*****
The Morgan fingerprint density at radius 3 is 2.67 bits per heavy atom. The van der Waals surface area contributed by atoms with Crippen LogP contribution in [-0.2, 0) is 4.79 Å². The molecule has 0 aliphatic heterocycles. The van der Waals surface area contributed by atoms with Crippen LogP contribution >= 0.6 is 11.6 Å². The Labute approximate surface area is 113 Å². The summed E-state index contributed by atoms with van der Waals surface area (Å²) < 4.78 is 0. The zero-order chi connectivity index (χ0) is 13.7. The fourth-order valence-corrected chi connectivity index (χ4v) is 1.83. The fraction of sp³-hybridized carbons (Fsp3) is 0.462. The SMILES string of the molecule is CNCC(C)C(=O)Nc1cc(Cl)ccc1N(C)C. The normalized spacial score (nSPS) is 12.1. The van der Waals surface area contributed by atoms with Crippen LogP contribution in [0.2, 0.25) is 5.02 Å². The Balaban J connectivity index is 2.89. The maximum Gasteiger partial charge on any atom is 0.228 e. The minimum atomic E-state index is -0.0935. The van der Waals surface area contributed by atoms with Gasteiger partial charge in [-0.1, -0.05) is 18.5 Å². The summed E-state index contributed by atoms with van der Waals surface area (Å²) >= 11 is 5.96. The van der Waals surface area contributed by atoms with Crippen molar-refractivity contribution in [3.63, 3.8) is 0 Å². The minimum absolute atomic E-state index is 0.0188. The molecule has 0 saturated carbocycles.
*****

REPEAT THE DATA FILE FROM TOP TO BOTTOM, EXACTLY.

The Morgan fingerprint density at radius 3 is 2.67 bits per heavy atom. The van der Waals surface area contributed by atoms with Crippen LogP contribution in [-0.2, 0) is 4.79 Å². The molecule has 0 aliphatic heterocycles. The van der Waals surface area contributed by atoms with Crippen LogP contribution >= 0.6 is 11.6 Å². The Labute approximate surface area is 113 Å². The summed E-state index contributed by atoms with van der Waals surface area (Å²) < 4.78 is 0. The zero-order chi connectivity index (χ0) is 13.7. The fourth-order valence-corrected chi connectivity index (χ4v) is 1.83. The fraction of sp³-hybridized carbons (Fsp3) is 0.462. The SMILES string of the molecule is CNCC(C)C(=O)Nc1cc(Cl)ccc1N(C)C. The normalized spacial score (nSPS) is 12.1. The van der Waals surface area contributed by atoms with Crippen LogP contribution in [0.2, 0.25) is 5.02 Å². The Balaban J connectivity index is 2.89. The maximum Gasteiger partial charge on any atom is 0.228 e. The minimum atomic E-state index is -0.0935. The van der Waals surface area contributed by atoms with Gasteiger partial charge in [-0.1, -0.05) is 18.5 Å². The summed E-state index contributed by atoms with van der Waals surface area (Å²) >= 11 is 5.96. The van der Waals surface area contributed by atoms with Crippen molar-refractivity contribution in [3.63, 3.8) is 0 Å². The minimum absolute atomic E-state index is 0.0188. The molecule has 0 saturated carbocycles.